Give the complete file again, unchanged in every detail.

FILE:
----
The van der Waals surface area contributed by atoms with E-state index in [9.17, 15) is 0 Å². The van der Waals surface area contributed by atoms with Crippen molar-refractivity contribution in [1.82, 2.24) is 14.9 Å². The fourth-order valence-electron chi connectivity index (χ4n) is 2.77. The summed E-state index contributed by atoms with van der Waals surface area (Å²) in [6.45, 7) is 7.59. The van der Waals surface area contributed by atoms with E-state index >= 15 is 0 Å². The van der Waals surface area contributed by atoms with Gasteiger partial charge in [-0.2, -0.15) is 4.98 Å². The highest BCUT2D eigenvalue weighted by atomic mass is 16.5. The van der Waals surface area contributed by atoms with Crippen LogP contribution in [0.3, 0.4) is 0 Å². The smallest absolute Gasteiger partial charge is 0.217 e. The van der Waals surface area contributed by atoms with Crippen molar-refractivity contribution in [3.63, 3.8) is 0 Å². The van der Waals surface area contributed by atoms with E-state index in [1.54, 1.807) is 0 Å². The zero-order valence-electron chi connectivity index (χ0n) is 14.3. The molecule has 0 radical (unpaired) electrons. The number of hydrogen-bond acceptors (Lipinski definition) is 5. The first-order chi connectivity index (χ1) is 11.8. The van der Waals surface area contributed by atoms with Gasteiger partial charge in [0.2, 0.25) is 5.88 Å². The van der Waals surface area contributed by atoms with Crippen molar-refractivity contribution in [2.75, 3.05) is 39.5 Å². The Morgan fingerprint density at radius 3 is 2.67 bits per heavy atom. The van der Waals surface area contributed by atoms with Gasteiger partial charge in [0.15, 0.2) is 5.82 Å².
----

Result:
The van der Waals surface area contributed by atoms with E-state index in [9.17, 15) is 0 Å². The van der Waals surface area contributed by atoms with Crippen molar-refractivity contribution in [1.82, 2.24) is 14.9 Å². The fourth-order valence-electron chi connectivity index (χ4n) is 2.77. The summed E-state index contributed by atoms with van der Waals surface area (Å²) in [6.45, 7) is 7.59. The van der Waals surface area contributed by atoms with E-state index >= 15 is 0 Å². The van der Waals surface area contributed by atoms with Gasteiger partial charge in [-0.2, -0.15) is 4.98 Å². The highest BCUT2D eigenvalue weighted by atomic mass is 16.5. The van der Waals surface area contributed by atoms with Crippen LogP contribution in [0.3, 0.4) is 0 Å². The smallest absolute Gasteiger partial charge is 0.217 e. The van der Waals surface area contributed by atoms with Crippen molar-refractivity contribution in [3.63, 3.8) is 0 Å². The van der Waals surface area contributed by atoms with E-state index in [1.54, 1.807) is 0 Å². The zero-order valence-electron chi connectivity index (χ0n) is 14.3. The molecule has 0 radical (unpaired) electrons. The number of hydrogen-bond acceptors (Lipinski definition) is 5. The first-order chi connectivity index (χ1) is 11.8. The van der Waals surface area contributed by atoms with Gasteiger partial charge in [0.2, 0.25) is 5.88 Å². The van der Waals surface area contributed by atoms with Crippen molar-refractivity contribution in [2.75, 3.05) is 39.5 Å². The Morgan fingerprint density at radius 3 is 2.67 bits per heavy atom. The van der Waals surface area contributed by atoms with Gasteiger partial charge in [0.15, 0.2) is 5.82 Å².